Difficulties Prosecuting Domestic Violence Cases
In recent years, law enforcement and prosecutors have taken a much more aggressive position in arresting and prosecuting domestic violence offenders. High profile cases, such as the O.J. Simpson murder trial, brought national recognition to these types of offenses and prosecutors and police department now rely on specialized units to investigate and prosecute domestic violence crimes. However, there are certain difficulties that prosecutors experience in prosecuting domestic violence cases that usually do not occur with other crimes. Because of this, prosecutors may be more willing to dismiss or significantly reduce domestic violence charges, especially where the defendant is represented by a skilled and knowledgeable criminal defense attorney.Unwilling or Uncooperative Victims
Many domestic violence arrests involve loving, committed couples who end up having a bad fight that escalates out of control. Even where the alleged victim does not want his or her partner to be arrested, most police agencies require that one or both parties in a domestic violence incident be arrested anytime there is a call for service. These arrests will often lead to a criminal filing in court.
In many cases, the named victim may want to have the case dropped against his or her partner. However, prosecutors do not drop cases simply because a victim requests this and will often go forward to trial even where the victim is now uncooperative. The prosecutor can introduce evidence of the named victim’s statements to police at the time or arrest or comments in a 911 call. The prosecutor can also present evidence of any injuries that the named victim may have suffered.
Even so, it is difficult for a prosecutor to proceed at trial with an uncooperative victim. The witness may be unpredictable and may fail to show up to Court. The prosecutor will try to ensure that the named victim appears in Court by having this person subpoenaed to appear or ordered to appear by the judge. If the witness fails to appear, a warrant can be issued for his or her arrest. Prosecutors do not like to have their witnesses jailed, however they may be willing to do so if necessary.
If the named witness was not served, the prosecution may be unable to proceed at trial and the case may be dismissed. Previously, prosecutors could introduce the statements made to police by named victims without that person appearing court. However, the United States Supreme Court recently found that is practice violates the confrontation clause and now prosecutors are limited in what statements can be introduced.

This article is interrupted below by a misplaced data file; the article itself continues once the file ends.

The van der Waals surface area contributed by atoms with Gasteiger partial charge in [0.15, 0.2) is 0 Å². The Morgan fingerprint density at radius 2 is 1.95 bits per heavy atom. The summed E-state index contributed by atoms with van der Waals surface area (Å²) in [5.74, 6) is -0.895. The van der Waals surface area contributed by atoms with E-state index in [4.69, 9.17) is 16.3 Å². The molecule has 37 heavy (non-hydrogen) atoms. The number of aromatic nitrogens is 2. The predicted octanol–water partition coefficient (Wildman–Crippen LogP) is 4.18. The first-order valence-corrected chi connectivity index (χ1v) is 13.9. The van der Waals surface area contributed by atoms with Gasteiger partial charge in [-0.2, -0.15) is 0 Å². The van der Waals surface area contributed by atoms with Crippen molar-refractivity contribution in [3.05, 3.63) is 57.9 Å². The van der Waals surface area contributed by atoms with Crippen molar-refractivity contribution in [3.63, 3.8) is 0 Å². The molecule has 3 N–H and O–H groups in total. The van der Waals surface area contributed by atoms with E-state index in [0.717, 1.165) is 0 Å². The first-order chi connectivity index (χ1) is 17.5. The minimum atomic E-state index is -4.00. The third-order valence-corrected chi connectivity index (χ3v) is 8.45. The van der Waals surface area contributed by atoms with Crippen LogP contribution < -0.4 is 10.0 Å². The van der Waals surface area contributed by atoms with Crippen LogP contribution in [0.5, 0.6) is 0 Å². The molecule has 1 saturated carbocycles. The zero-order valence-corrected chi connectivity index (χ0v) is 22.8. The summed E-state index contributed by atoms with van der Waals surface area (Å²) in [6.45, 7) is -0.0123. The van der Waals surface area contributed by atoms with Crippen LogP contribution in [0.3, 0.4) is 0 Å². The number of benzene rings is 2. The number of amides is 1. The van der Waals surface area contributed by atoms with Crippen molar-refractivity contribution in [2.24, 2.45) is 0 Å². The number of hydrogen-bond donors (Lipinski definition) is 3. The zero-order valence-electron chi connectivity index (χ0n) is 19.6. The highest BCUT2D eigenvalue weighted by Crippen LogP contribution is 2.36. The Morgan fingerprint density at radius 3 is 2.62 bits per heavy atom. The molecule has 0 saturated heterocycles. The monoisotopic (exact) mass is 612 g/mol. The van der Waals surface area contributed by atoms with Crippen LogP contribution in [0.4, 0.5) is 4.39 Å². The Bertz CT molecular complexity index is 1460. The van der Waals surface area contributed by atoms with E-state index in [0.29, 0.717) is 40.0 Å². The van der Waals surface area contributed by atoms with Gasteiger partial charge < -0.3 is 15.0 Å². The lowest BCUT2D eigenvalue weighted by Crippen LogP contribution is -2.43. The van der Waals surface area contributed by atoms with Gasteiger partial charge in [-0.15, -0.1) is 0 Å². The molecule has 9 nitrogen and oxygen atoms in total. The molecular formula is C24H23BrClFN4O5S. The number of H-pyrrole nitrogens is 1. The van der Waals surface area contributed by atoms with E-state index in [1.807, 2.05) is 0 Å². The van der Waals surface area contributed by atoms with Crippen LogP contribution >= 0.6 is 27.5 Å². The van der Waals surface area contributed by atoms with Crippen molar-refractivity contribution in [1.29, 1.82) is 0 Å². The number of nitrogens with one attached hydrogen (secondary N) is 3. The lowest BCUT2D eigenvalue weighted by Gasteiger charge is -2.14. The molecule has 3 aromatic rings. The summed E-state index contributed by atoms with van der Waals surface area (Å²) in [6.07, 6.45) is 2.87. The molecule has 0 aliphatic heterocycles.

Defendants should keep in mind that dissuading or discouraging a witness to testify is a criminal offense under California Penal Code Section 136.1 PC which can result in serious criminal penalties. In addition, judges typically will issue a criminal protective order at the time of arraignment preventing the defendant from having any contact with the victim. Violation of this order can result in new criminal charges.Unreliable or Dishonest Witnesses
Even where the prosecution has a cooperative witness, there may be problems proving the case. Many domestic violence cases involve mutual fighting between the parties and the defendant may be able to raise a valid self-defense claim. In addition, the named victim may have incentive to lie about the defendant’s conduct, especially when there are contentious child custody or divorce issues involved. In these cases, having the right criminal defense attorney can make all the difference.
If you or a loved one have been charged with domestic violence, it is crucial that you speak with an attorney experienced in handling these types of cases immediately. Michael Kraut is a former Deputy District Attorney with over 14 years of prosecutorial experience who understands the problems that prosecutors may face in proving a domestic violence case. Mr. Kraut works hard to ensure his clients receive the best defense possible.
For more information about the difficulties in prosecuting domestic violence cases, and to schedule your free consultation, contact Michael Kraut at the Kraut Law Group located at 6255 Sunset Boulevard, Suite 1480, Los Angeles, CA 90028. Mr. Kraut can be reached 24/7 at 888-334-6344 or 323-464-6453.